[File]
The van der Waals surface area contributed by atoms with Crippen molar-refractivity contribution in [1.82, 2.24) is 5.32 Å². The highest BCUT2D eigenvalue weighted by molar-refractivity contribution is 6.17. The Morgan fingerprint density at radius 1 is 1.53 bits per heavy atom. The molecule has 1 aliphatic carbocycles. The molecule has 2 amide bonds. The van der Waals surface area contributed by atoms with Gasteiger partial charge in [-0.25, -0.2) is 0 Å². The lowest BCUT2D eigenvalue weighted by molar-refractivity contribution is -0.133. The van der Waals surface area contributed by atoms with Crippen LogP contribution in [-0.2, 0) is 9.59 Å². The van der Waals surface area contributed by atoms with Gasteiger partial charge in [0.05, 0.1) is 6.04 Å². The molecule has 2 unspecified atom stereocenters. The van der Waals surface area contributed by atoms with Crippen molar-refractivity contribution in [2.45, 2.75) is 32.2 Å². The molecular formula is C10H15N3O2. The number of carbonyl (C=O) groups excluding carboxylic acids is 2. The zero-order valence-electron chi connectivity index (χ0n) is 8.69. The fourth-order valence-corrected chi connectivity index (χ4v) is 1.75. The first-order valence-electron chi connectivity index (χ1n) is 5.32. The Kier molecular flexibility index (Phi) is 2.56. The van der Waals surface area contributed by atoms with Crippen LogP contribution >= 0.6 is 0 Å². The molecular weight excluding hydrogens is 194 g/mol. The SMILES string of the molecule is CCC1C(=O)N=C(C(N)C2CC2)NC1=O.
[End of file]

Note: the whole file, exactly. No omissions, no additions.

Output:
The van der Waals surface area contributed by atoms with Crippen molar-refractivity contribution in [1.82, 2.24) is 5.32 Å². The highest BCUT2D eigenvalue weighted by molar-refractivity contribution is 6.17. The Morgan fingerprint density at radius 1 is 1.53 bits per heavy atom. The molecule has 1 aliphatic carbocycles. The molecule has 2 amide bonds. The van der Waals surface area contributed by atoms with Gasteiger partial charge in [-0.25, -0.2) is 0 Å². The lowest BCUT2D eigenvalue weighted by molar-refractivity contribution is -0.133. The van der Waals surface area contributed by atoms with Crippen LogP contribution in [-0.2, 0) is 9.59 Å². The van der Waals surface area contributed by atoms with Gasteiger partial charge in [0.05, 0.1) is 6.04 Å². The molecule has 2 unspecified atom stereocenters. The van der Waals surface area contributed by atoms with Crippen molar-refractivity contribution in [2.45, 2.75) is 32.2 Å². The molecular formula is C10H15N3O2. The number of carbonyl (C=O) groups excluding carboxylic acids is 2. The zero-order valence-electron chi connectivity index (χ0n) is 8.69. The fourth-order valence-corrected chi connectivity index (χ4v) is 1.75. The first-order valence-electron chi connectivity index (χ1n) is 5.32. The Kier molecular flexibility index (Phi) is 2.56. The van der Waals surface area contributed by atoms with Crippen LogP contribution >= 0.6 is 0 Å². The molecular weight excluding hydrogens is 194 g/mol. The SMILES string of the molecule is CCC1C(=O)N=C(C(N)C2CC2)NC1=O.